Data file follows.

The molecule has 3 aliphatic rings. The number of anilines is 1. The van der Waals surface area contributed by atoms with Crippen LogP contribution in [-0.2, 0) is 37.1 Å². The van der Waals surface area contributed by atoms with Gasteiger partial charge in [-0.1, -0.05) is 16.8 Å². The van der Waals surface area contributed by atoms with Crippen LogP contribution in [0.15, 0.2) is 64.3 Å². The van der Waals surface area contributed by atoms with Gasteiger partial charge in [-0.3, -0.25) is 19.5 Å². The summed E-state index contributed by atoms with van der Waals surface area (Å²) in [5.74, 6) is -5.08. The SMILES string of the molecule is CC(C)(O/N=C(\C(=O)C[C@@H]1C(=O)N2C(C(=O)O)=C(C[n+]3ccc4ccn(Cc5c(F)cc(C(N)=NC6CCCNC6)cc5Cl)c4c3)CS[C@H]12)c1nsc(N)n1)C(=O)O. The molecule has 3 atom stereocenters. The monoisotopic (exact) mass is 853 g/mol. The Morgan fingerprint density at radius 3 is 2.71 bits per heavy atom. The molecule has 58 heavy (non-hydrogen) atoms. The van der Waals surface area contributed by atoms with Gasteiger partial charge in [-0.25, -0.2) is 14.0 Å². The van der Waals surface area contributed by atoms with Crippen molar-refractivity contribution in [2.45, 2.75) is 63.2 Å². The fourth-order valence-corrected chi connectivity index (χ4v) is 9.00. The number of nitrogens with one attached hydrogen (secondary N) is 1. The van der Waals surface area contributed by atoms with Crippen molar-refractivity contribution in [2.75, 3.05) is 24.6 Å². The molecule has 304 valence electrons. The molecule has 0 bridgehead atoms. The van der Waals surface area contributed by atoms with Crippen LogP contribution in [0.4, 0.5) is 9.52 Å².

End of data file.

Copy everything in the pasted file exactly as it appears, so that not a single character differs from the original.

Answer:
The molecule has 3 aliphatic rings. The number of anilines is 1. The van der Waals surface area contributed by atoms with Crippen LogP contribution in [-0.2, 0) is 37.1 Å². The van der Waals surface area contributed by atoms with Gasteiger partial charge in [-0.1, -0.05) is 16.8 Å². The van der Waals surface area contributed by atoms with Crippen LogP contribution in [0.15, 0.2) is 64.3 Å². The van der Waals surface area contributed by atoms with Gasteiger partial charge in [-0.3, -0.25) is 19.5 Å². The summed E-state index contributed by atoms with van der Waals surface area (Å²) in [5.74, 6) is -5.08. The SMILES string of the molecule is CC(C)(O/N=C(\C(=O)C[C@@H]1C(=O)N2C(C(=O)O)=C(C[n+]3ccc4ccn(Cc5c(F)cc(C(N)=NC6CCCNC6)cc5Cl)c4c3)CS[C@H]12)c1nsc(N)n1)C(=O)O. The molecule has 3 atom stereocenters. The monoisotopic (exact) mass is 853 g/mol. The Morgan fingerprint density at radius 3 is 2.71 bits per heavy atom. The molecule has 58 heavy (non-hydrogen) atoms. The van der Waals surface area contributed by atoms with Gasteiger partial charge in [-0.25, -0.2) is 14.0 Å². The van der Waals surface area contributed by atoms with Crippen molar-refractivity contribution in [2.45, 2.75) is 63.2 Å². The fourth-order valence-corrected chi connectivity index (χ4v) is 9.00. The number of nitrogens with one attached hydrogen (secondary N) is 1. The van der Waals surface area contributed by atoms with Crippen molar-refractivity contribution in [2.75, 3.05) is 24.6 Å². The molecule has 304 valence electrons. The molecule has 0 bridgehead atoms. The van der Waals surface area contributed by atoms with Crippen LogP contribution in [0.4, 0.5) is 9.52 Å².